Should You Trust Your Engine Instruments?
Paul McBride, a former Lycoming employee widely known as “Mr. Lycoming,” likes to tell the story of the Mooney owner whose preowned Lycoming IO-360-powered single wouldn’t get up to the specified maximum RPM setting of 2700. After an adjustment at a shop, the engine did obtain 2700 RPM on the gauge, but the power plant failed in flight shortly thereafter.
After a safe emergency landing, Canadian authorities took over and found that a connecting rod had failed. Contributing to the failure was a manifold pressure gauge that was reading two inches low – not an unusual error, according to McBride – but more importantly, the tachometer that was reading 500 RPM too low. The error meant that the engine had been turning at 3200 RPM, a factor that ultimately led to the failure.
The point of McBride’s story is not to try to assign blame, but to accent the dangers of having blind faith in the accuracy of engine instruments. Many owners have such faith: McBride recalls seeing engines that had been overhauled three or more times, with owners reinstalling the original engine instruments each time. Lycoming strongly recommends getting engine instruments calibrated annually (see Service Instruction No. 1094D, Fuel Mixture Leaning Procedures, and SSP 400, Operating Recommendations for the TIO-540-AE2A engine). It’s important to note that engine gauges are not considered part of the engine proper. In fact, FAA-approved data covering the verification and calibration of the instrumentation is the responsibility of the airframe manufacturer, not the engine maker.
In between overhauls, it’s up to the pilot in command or the maintenance shop to spot calibration errors. Aviation maintenance technicians, as part of a 100-hr. or annual inspection, should scan the gauges for proper operation during a pre-inspection run-up. If there’s a problem, gauges and/or sensor units would likely be swapped out or sent out to an avionics shop or repair facility for recalibration or fixes. Once the system is returned, Lycoming recommends that the gauge, sensor, and interconnect wiring be calibrated by a qualified technician or agency before flight.
"Of the typical engine instruments (tachometers, oil temperature gauges, oil pressure gauges, cylinder head temperature gauges, exhaust gas temperature, manifold pressure gauges and turbine inlet temperature probes for turbocharged engines), tachometers are the most notorious for being out of calibration," says McBride. "Calibration errors as small as 5% or 10% in RPM reading will greatly increase the load on the propeller and the engine bearings during operation,” he says. Even off-the-shelf instruments are not beyond reproach. McBride says one maintenance facility owner told him that he’d once tested five tachometers off the shelf and found that each was indicating about 150 RPM low. That’s an error of more than 5% of the cruise RPM of many engines.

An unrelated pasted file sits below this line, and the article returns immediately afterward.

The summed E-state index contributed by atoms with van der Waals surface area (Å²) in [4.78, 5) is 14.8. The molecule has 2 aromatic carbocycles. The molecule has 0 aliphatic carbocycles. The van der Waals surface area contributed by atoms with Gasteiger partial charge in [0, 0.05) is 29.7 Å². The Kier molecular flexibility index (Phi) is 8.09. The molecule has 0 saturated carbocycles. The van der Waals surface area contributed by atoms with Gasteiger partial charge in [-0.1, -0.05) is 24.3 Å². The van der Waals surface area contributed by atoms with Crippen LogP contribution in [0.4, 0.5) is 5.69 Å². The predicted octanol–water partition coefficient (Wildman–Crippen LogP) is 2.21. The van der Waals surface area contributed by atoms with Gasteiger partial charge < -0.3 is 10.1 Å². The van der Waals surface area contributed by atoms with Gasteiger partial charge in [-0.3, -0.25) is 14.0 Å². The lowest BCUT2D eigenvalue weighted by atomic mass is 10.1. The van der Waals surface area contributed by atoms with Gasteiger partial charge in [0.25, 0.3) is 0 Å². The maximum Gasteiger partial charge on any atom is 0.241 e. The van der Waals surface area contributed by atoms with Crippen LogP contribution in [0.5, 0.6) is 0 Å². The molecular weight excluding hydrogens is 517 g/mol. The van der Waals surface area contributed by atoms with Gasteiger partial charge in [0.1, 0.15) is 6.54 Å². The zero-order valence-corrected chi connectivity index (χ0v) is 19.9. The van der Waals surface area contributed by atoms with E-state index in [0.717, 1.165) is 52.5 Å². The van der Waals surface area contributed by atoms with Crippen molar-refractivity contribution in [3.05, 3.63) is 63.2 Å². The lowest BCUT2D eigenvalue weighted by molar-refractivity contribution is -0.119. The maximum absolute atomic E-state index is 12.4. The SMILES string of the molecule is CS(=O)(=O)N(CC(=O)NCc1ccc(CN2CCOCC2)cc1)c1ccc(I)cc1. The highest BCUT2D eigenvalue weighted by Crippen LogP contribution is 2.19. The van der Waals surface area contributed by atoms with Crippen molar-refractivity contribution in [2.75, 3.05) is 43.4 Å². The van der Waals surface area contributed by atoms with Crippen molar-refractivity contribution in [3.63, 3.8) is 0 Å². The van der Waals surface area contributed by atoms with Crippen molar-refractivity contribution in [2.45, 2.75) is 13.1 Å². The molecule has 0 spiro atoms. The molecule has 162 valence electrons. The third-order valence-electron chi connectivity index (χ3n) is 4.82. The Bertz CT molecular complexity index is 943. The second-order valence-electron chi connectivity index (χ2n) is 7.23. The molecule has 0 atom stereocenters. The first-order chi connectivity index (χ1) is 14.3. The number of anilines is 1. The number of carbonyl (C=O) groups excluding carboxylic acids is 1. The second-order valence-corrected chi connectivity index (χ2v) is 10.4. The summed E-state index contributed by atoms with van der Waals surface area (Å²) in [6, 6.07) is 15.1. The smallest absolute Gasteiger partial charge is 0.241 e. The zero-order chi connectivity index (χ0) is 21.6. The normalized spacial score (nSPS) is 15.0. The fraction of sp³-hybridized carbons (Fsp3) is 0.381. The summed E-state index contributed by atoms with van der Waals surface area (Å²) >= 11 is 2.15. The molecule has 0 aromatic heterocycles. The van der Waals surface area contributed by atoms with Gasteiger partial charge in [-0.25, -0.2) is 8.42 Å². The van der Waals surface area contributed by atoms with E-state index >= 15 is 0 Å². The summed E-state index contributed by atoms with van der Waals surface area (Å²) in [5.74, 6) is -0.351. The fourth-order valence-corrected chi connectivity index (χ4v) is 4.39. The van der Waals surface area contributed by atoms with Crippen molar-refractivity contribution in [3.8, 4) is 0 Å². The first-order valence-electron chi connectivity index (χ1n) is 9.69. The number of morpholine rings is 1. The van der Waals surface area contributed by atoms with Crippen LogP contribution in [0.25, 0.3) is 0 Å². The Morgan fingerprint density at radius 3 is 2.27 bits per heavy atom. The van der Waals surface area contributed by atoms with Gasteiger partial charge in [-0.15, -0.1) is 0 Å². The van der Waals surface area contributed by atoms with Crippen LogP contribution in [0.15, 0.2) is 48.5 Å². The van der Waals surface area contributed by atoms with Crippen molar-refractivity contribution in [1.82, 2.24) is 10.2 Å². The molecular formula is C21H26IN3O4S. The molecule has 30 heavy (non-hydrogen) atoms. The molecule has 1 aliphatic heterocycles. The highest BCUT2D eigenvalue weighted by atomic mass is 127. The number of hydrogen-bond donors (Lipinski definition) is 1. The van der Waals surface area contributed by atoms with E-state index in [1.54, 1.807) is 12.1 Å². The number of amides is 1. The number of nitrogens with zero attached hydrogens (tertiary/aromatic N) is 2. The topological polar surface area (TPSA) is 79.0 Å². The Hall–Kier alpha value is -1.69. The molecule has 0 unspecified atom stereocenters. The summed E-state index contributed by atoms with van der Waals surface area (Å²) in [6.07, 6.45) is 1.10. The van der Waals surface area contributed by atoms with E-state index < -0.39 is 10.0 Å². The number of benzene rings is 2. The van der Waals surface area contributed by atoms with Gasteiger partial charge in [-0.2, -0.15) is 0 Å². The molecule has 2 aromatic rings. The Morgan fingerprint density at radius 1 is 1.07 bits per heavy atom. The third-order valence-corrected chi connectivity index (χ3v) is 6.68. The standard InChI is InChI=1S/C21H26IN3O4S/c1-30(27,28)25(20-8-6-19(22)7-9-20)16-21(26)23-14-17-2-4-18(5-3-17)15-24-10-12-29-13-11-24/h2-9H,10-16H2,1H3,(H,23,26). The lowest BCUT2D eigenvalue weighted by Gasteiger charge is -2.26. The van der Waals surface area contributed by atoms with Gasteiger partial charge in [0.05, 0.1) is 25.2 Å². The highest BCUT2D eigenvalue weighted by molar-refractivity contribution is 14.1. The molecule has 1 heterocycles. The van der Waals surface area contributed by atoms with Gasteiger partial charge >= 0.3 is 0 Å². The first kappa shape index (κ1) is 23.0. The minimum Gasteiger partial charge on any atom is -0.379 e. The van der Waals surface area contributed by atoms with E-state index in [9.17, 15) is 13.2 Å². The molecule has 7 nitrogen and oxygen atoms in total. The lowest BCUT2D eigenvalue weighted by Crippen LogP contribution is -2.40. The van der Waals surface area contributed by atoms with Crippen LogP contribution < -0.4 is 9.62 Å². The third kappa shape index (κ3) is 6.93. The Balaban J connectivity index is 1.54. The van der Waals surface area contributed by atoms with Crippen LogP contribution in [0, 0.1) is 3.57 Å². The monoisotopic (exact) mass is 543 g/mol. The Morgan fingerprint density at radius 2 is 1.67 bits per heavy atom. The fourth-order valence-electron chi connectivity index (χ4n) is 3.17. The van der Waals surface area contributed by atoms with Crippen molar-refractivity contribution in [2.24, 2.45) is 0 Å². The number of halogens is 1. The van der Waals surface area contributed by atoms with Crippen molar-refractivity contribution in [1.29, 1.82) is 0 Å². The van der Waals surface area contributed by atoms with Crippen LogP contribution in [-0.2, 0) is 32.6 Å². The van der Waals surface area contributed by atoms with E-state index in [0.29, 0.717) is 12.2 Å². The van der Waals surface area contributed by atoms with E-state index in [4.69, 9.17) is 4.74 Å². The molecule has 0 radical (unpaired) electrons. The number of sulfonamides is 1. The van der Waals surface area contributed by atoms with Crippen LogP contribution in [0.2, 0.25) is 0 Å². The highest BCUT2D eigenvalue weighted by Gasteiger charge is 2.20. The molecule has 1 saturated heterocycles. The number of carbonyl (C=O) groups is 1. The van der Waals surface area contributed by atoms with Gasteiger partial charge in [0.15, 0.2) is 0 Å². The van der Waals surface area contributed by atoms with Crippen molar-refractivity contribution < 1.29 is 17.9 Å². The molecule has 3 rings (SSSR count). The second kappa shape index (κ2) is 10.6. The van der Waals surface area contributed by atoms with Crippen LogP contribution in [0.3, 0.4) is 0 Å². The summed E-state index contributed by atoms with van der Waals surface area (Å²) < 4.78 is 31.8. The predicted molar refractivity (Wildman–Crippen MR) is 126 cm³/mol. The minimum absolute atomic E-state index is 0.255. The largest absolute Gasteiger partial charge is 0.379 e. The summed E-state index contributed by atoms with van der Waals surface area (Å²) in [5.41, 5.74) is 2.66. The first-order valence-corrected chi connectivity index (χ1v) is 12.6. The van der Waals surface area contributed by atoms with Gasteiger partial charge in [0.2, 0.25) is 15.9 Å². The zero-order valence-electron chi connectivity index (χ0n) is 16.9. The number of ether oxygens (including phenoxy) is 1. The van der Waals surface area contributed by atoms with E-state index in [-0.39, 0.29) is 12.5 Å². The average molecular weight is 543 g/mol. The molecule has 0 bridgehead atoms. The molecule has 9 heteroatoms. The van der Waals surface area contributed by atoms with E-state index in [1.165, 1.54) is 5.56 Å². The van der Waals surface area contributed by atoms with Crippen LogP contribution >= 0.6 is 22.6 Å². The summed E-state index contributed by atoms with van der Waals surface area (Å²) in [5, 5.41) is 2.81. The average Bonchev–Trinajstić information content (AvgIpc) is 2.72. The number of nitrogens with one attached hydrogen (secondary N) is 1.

An instrument expert with Keystone Instruments in Lock Haven, Pennsylvania, says an installation error as innocuous as cutting a tachometer cable ¼-inch too long can cause the instrument to read 500 to 600 RPM fast; worse yet, using the wrong cable can damage the tach. Usually though, he says problems arise when the inside of the gauge gets dirty and needs to be cleaned. Either way, operators are required to send gauges to an authorized maintenance facility for repairs or recalibration, according to Keystone.
Figuring out whether gauges are calibrated correctly in the field is sometimes obvious, sometimes not—a la the Mooney mishap. An oil temperature gauge, for instance, should read the ambient temperature before the engine is started. Manifold pressure, too, should match the ambient pressure before start.
"Calibration errors as small as 5% or 10% in RPM reading will greatly increase the load on the propeller and the engine bearings during operation,” he says.
Some gauges can be operationally verified on the cheap by a local maintenance shop. Ben Visser, an aviation columnist and former Shell Oil chemist, recommends checking oil temperature gauges by placing the sending unit in a pan of oil sitting on a hot plate. Using a thermometer, Visser says to heat the oil to 180˚ F then to mark the gauge with a permanent marker, regardless of whether the gauge has temperatures printed on the face.
Why 180˚? Visser explains that the peak oil temperature in a normally aspirated engine is typically 50˚ F higher than the temperature of the oil in the sump, the location of the sensor. The peak temperature in a turbocharged engine is about 70 to 75˚ F hotter than the indicated temperature. He says the typical “green band” on an oil temperature gauge ranges from 120˚ F to 245˚ F.
By calibrating the gauge and operating near the 180˚ point in cruise, Visser says the oil temperature at the hottest point in the engine will exceed 212˚ F, boiling off any water that has accumulated in the oil. By consistently operating below the boiling point, Visser says water and acid can build up in the crankcase, leading to rust and corrosion and reduced engine life. Keystone sometimes checks its oil temperature gauges by immersing the sending units in boiling water to verify the gauge reads 212˚ F.
The arrival of solid-state integrated avionics and liquid-crystal displays for the cockpit, while eliminating the ability to strike a line on a gauge face, will undoubtedly boost reliability and readability of engine gauges. Popular systems like Blue Mountain Avionics’ EFIS/One “glass” cockpit for experimental aircraft allows an operator to display as many as 16 different engine gauges on-screen, whether the input from each is voltage, differential voltage, resistance or thermocouple. Calibrating the unit is relatively simple, too. The unit has a special screen that allows the operator to view and modify the setup and calibration information for each sensor.
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